The cog is not the gear itself but the tooth upon it and teeth are upon it here, time is a wheel that rolls forward and back and up and down and, as on a bicycle, rings a bell and brakes. Other mechanisms beyond film-making. To quibble over what appear to be Thompsons (American, drum magazine, distinctive foregrip) when one might more probably expect MAT-39 (French, box magazine, distinctive folding stock) is to miss that it's meant to be understood more than it is meant to be accurate. That's understood as a liberal spray of "to whom it may concern", holes in plaster and more, rather than something delivered by hand.

Cinq.

At one point the subtitles (variously used) are not literal. Not "he has moved", perhaps, "he has played", though in the context given the severity (siege, armed) and the game (chess) a reasonable substitution. The idea there, surviving translation from (and likely to) French an element of a film where the idea of France (from, and by evident extension, to) is important.

The Cafe Sans Blague (No Kidding!) among the drinks provided. Oyster shooters are perhaps San Franciscan, affogato Italian, the mouthwash (by the pint) is domestic. Serrurie is 'locksmith'. This is the France of expatriates, one rich in colour and contrast except for when it is monochrome. This is not a real France but an ideal of France, a hyper-France as France's Baudrillard will have it now and will have been going to have it in the then that is now Dispatched. This is Ennui-sur-Blase, a river from which a non-integer constant of bodies are fished each year despite changes to population and demographics.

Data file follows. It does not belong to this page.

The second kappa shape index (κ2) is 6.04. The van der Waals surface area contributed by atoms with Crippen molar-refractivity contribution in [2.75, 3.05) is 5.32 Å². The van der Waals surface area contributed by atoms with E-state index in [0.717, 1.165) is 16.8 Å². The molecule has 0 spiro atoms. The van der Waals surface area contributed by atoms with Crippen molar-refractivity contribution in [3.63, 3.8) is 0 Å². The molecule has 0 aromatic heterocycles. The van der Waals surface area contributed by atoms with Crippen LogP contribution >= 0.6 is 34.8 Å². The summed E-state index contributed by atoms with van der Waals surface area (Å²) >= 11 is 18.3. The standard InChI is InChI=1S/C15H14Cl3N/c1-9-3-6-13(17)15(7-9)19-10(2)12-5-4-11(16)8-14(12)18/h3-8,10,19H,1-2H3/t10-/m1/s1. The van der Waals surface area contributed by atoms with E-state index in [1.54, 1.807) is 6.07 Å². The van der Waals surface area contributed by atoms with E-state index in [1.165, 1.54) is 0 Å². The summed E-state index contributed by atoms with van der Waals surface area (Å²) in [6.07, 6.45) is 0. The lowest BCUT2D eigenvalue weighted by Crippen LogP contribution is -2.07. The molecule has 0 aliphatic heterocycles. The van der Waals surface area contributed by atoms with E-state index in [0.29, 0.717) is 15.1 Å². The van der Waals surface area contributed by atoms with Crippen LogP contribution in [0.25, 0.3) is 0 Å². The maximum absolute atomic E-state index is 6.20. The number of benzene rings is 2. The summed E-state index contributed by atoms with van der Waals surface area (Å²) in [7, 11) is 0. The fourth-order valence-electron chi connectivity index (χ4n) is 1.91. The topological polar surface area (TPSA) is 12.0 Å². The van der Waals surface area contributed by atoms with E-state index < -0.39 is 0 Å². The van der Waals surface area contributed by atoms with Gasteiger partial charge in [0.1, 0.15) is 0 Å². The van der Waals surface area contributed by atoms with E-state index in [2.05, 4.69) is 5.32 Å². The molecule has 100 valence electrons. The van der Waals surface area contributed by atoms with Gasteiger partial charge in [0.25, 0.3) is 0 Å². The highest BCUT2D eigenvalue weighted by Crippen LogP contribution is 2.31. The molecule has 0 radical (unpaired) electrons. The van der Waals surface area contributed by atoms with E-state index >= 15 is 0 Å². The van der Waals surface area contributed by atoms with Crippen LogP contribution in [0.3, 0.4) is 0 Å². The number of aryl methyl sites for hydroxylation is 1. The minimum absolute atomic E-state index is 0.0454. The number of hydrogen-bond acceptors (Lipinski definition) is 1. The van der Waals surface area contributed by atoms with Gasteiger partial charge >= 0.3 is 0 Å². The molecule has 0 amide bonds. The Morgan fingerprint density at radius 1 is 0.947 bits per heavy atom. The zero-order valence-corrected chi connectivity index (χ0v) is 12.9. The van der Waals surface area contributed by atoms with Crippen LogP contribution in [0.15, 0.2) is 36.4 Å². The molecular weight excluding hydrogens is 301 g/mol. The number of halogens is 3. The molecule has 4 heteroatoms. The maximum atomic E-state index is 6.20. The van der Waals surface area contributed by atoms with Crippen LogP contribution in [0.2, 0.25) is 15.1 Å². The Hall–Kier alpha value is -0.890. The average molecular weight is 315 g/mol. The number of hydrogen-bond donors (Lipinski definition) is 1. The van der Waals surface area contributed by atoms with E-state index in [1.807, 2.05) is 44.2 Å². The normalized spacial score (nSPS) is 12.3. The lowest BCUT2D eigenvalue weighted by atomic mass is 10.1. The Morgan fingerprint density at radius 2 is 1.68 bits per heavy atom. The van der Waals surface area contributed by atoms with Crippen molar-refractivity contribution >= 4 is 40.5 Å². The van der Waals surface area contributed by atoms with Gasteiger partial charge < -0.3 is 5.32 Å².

This is a formal France, not just the business of contracts and gallery openings and executions and parole hearings and shoot-outs and car-chase and barricades and dinner parties and student protests and poisonings. This is a formal France of editing and invitations and staging and structure. Like a fresco the art is fabric and foundation and (one must admit) somewhat of a 'fuck you' to the intended audience.

This is also a period piece. The past is a foreign country. Hartley's Go-Between is contemporary too. This is a different place, not just the arches of a different architecture but the archness of an auteur. Add to that an era where people not only wrote but read magazines, when newspapers had money and classified advertisements (not necessarily in that order).

Sex.

There is some. Language too, though mostly French and English. Not always in the places or configurations that one would expect, but primal and various are the needs beneath the artifice. One can imagine at each rung of Maslow's hierarchy a table set by our director narrowing from deficiency to growth in some arch hieroglyph of familiar faces. One does not need to imagine a mother knocking at the door or a dispute over the utility of an appendix. One might need to imagine new muscles.

We do not need to see it to imagine it. We can see what has been imagined. Beds have bodies in and upon them. Books line walls. In every environment is a projection

Wes.